• In addition, China seems determined to copy many American or other foreign things, and it can only do this by losing it’s charm to visitors like me.  For example, you can find KFCs and McDonalds everywhere, along with Armani, Haagen Daas, and Nike brand stores.  The more it becomes like just any other country, the less I want to spend time there.
  • Despite the unbelievable crowds, the constant pushing and crowding, and the absolute disregard for staying-in-your lane, I have been amazed to not see any anger or mean gestures between motorists & pedestrians or fellow bus riders.  Wait – I take that back.  On Sunday, during Mass at at the cathedral in Chengdu, I saw a near fight break out between several women when two female ushers tried to direct Communion-goers up the side aisle.  I was too busy praying to see who won…  But otherwise, the people seem remarkably used to living, eating and moving very close to their 1.3 billion countrymen.  I’m not used to it, but they apparently are!  And we never felt in any danger (other than when crossing streets…see below) except when we were walking around the Chengdu train station.  A lady told Cis and Maria to watch their purses, so we got a little uncomfortable then.  But otherwise, we have walked down many streets at all times of the day and night, and never felt uncomfortable.  I’m not forgetting that China is still a very closed country with a very authoritarian country, but I was struck by how nice everyone seemed to be.  We were told many times, “Welcome to China”, or something of that sort, and many people smiled shyly at us, asked to take pictures with us, or tried to engage us in some form of halting English.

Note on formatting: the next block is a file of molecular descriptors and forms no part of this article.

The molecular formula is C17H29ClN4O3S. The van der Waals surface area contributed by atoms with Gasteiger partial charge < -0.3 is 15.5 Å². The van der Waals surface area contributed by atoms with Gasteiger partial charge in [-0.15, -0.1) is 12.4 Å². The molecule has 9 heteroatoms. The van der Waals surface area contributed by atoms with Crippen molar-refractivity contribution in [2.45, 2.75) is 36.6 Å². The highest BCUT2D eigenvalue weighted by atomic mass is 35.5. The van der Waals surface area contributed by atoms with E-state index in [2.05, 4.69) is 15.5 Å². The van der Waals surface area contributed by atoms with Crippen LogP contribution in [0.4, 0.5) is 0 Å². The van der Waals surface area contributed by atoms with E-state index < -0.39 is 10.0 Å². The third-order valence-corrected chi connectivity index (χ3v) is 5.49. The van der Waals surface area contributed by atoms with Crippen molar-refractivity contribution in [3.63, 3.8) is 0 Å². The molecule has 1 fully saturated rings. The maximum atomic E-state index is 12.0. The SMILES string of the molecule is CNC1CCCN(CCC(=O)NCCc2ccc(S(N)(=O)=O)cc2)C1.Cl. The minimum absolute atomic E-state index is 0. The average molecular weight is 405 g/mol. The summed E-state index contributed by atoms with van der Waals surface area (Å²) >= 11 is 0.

• China is like Texas on steroids.  The crowds are huge, the buildings are huge, and the cities are huge.  The people are small, but they make up for it in sheer numbers.  This means the concept of personal space and common courtesy is completely different than we are used to.  To put a twist on a common saying, “Common courtesy isn’t so common in China”.  If you are waiting to board a subway or drive through a toll booth, or even drive down a straight road, you’d better be prepared to defend your place in line to the death.  This gives rise to a frequently used expression between Cissy, Maria and I: “You just got China’ed”.  It means someone just cut you off or jumped/squeezed in front of you in line.  Cissy, being the most passive and polite of the three of us, frequently gets China’ed because they can smell politeness/reticence a mile away, and they love to exploit it!  The other day she flagged down a taxi for us and ran alongside it until it stopped for us, but another couple had set up a classic NBA-style pick and body-blocked her, jumping in the cab while she just stood there looking sweet.  It was hilarious!  We have also been China’ed in checkout lines, boarding gates, and subways, but lately we’ve been holding our own.